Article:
ACTU chief Sally McManus to put heat on Bill Shorten

The Australian, March 15, 2017

Incoming ACTU secretary Sally McManus will lead a national union campaign to pressure Bill Shorten to commit to sweeping pro-worker changes to workplace laws in the lead up to the next federal election.

Ms McManus, who [made] history when she [was] elected the peak union body’s first female secretary, said unions would seek to ease legal restrictions on strikes and reduce the bargaining power of employers as part of “serious changes” to the Fair Work Act.

She said unions would also push for limits on the use of cas­uals and labour hire, as well as increased powers for the Fair Work Commission to arbitrate disputes.

Declaring her intention to build a people’s movement to ­restore fairness to Australian ­society, Ms McManus told The Australian: “Your paper ran a story that we were building a ­secret army a couple of years ago. This is not going to be a secret army and this is going to be 10 times bigger.”

The ACTU campaign will be strongly opposed by the Coalition and employers. The business community, which has been pushing for elements of the laws to be changed to benefit companies, will lobby Mr Shorten to resist the union ­demands. Ms McManus said unions would seek to ­illustrate the flaws in the workplace system to the public before putting “demands” to the political parties in the lead up to the federal election to change the laws and give employees stronger rights at work.

Ms McManus, who succeeds Dave Oliver, said the Coalition had a track record of taking workers’ rights backwards and unions would not tolerate any further ­attempt to swing the workplace laws in favour of employers.

She acknowledged the union movement’s best chance of securing change was for the Coalition to be defeated and the Labor Party elected.

She said Australian workers had one of the most limited legal rights to strike in the developed world, while employers could ­easily lock out workers.

“The amount of hurdles that workers have to go through in order to exercise what is meant to be a basic right is ridiculous,’’ she said.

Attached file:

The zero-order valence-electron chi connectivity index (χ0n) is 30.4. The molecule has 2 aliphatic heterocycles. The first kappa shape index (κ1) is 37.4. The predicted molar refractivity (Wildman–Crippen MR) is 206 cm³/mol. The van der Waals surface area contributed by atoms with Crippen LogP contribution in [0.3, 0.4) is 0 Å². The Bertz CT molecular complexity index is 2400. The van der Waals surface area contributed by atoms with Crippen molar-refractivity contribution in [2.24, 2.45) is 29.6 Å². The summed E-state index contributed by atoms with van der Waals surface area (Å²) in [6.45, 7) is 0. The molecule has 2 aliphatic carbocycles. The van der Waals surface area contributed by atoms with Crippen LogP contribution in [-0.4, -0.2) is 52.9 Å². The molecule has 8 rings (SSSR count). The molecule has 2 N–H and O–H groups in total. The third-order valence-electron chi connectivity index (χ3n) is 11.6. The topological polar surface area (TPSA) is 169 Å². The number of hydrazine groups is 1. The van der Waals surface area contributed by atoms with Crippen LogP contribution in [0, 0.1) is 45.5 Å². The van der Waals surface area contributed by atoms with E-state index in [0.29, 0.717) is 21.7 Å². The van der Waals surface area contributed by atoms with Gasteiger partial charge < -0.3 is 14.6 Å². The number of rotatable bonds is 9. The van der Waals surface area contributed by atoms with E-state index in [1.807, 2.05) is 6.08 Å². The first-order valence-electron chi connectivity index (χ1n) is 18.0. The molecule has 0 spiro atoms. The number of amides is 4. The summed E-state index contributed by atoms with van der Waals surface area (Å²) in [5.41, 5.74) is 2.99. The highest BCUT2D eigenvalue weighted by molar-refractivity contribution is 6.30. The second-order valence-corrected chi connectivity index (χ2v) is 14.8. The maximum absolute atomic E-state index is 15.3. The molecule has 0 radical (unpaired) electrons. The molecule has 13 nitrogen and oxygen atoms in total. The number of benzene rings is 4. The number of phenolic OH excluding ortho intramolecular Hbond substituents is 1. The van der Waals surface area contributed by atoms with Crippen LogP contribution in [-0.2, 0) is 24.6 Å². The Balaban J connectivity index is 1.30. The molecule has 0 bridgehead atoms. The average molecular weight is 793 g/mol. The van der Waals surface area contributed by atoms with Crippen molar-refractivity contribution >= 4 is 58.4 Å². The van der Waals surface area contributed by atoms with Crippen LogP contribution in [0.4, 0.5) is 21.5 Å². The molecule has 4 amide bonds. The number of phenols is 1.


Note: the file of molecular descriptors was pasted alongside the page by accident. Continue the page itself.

Citing the three-year bargaining dispute in the federal public sector, Ms McManus, 45, said the Fair Work Commission should also be given back increased powers to arbitrate disputes. As well as the union movement’s immediate priority to reverse the commission’s proposed cuts to Sunday and public holiday penalty rates, she said unions were determined to take action to lift the minimum wage as “the fact that it’s just lost touch with the ­average wage ­destroys every job”.

She said unions would push political parties to support legal changes that removed the ability of the commission to cancel enterprise agreements and move employees back on to their award. “Serious changes are needed to the Fair Work Act,’’ she said.

“We are going to put forward our arguments and we are going to campaign as hard as we can on them. We think that our arguments are right. We think the public is on side with us already and they’re the ones who know exactly what has happened to them and to their jobs over a short period of time. Families and individuals are suffering because of it, especially on the issue of secure work. We see every month employment figures come out and more and more full-time jobs are disappearing and more and more part-time and casual jobs replacing them.

“I think it’s a bit like the metaphor of the frog and the boiling water. It’s been happening for 20 years … and I think it’s sort of at the point where people are pretty much at breaking point. That’s why we think there needs to be radical change.’’

Many of the changes have been pushed by unions without success but Ms McManus said she was ­determined to succeed. “I am going to bring a total focus to it,’’ she said. “I am going to focus on every bit of our power at every level ­focused on achieving this.”

She said there had been a huge shift in power in Australia over the last decade, as reflected in the shift in wealth and the ability of multinationals to avoid tax laws. She said laws needed to be changed to fix the power imbalance.